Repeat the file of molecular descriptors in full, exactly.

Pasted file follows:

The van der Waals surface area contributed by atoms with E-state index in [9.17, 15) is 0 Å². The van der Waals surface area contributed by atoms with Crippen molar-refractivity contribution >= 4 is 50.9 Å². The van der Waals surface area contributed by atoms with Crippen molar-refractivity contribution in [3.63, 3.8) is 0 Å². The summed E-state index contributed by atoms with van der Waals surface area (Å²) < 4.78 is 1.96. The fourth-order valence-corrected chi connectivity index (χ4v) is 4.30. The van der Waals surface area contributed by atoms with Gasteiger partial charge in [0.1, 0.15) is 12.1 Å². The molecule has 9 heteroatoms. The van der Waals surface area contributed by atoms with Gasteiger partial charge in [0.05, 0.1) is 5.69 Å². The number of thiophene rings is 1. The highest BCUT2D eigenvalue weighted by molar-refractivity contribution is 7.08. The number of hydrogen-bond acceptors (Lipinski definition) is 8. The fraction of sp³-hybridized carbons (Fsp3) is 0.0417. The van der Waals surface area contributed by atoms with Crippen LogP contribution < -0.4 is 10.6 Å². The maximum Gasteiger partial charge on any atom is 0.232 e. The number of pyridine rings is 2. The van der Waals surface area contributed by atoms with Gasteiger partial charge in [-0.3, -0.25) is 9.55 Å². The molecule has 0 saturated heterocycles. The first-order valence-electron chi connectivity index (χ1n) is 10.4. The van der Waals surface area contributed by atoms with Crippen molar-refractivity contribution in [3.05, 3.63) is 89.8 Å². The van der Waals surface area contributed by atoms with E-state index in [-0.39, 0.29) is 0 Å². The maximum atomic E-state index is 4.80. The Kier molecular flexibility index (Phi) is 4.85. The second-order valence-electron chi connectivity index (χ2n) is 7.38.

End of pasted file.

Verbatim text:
The van der Waals surface area contributed by atoms with E-state index in [9.17, 15) is 0 Å². The van der Waals surface area contributed by atoms with Crippen molar-refractivity contribution >= 4 is 50.9 Å². The van der Waals surface area contributed by atoms with Crippen molar-refractivity contribution in [3.63, 3.8) is 0 Å². The summed E-state index contributed by atoms with van der Waals surface area (Å²) < 4.78 is 1.96. The fourth-order valence-corrected chi connectivity index (χ4v) is 4.30. The van der Waals surface area contributed by atoms with Gasteiger partial charge in [0.1, 0.15) is 12.1 Å². The molecule has 9 heteroatoms. The van der Waals surface area contributed by atoms with Gasteiger partial charge in [0.05, 0.1) is 5.69 Å². The number of thiophene rings is 1. The highest BCUT2D eigenvalue weighted by molar-refractivity contribution is 7.08. The number of hydrogen-bond acceptors (Lipinski definition) is 8. The fraction of sp³-hybridized carbons (Fsp3) is 0.0417. The van der Waals surface area contributed by atoms with Crippen LogP contribution < -0.4 is 10.6 Å². The maximum Gasteiger partial charge on any atom is 0.232 e. The number of pyridine rings is 2. The van der Waals surface area contributed by atoms with Gasteiger partial charge in [-0.3, -0.25) is 9.55 Å². The molecule has 0 saturated heterocycles. The first-order valence-electron chi connectivity index (χ1n) is 10.4. The van der Waals surface area contributed by atoms with Crippen molar-refractivity contribution in [3.05, 3.63) is 89.8 Å². The van der Waals surface area contributed by atoms with E-state index in [-0.39, 0.29) is 0 Å². The maximum atomic E-state index is 4.80. The Kier molecular flexibility index (Phi) is 4.85. The second-order valence-electron chi connectivity index (χ2n) is 7.38.